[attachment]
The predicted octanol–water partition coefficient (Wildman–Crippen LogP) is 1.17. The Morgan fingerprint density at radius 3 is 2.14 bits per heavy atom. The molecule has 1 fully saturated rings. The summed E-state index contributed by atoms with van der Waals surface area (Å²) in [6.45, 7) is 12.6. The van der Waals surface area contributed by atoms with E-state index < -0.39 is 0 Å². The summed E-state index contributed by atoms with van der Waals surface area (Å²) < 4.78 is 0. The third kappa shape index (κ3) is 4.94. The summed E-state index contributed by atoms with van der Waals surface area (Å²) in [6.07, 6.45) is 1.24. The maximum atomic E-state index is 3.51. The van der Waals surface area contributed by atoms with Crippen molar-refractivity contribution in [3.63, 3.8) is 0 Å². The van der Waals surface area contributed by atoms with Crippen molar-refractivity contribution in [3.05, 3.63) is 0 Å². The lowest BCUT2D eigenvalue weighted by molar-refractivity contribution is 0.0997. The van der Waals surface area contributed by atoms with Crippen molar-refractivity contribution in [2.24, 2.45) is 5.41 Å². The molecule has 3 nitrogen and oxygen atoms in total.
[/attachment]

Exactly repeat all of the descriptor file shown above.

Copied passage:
The predicted octanol–water partition coefficient (Wildman–Crippen LogP) is 1.17. The Morgan fingerprint density at radius 3 is 2.14 bits per heavy atom. The molecule has 1 fully saturated rings. The summed E-state index contributed by atoms with van der Waals surface area (Å²) in [6.45, 7) is 12.6. The van der Waals surface area contributed by atoms with E-state index < -0.39 is 0 Å². The summed E-state index contributed by atoms with van der Waals surface area (Å²) < 4.78 is 0. The third kappa shape index (κ3) is 4.94. The summed E-state index contributed by atoms with van der Waals surface area (Å²) in [6.07, 6.45) is 1.24. The maximum atomic E-state index is 3.51. The van der Waals surface area contributed by atoms with Crippen molar-refractivity contribution in [3.63, 3.8) is 0 Å². The van der Waals surface area contributed by atoms with Crippen molar-refractivity contribution in [3.05, 3.63) is 0 Å². The lowest BCUT2D eigenvalue weighted by molar-refractivity contribution is 0.0997. The van der Waals surface area contributed by atoms with Crippen molar-refractivity contribution in [2.24, 2.45) is 5.41 Å². The molecule has 3 nitrogen and oxygen atoms in total.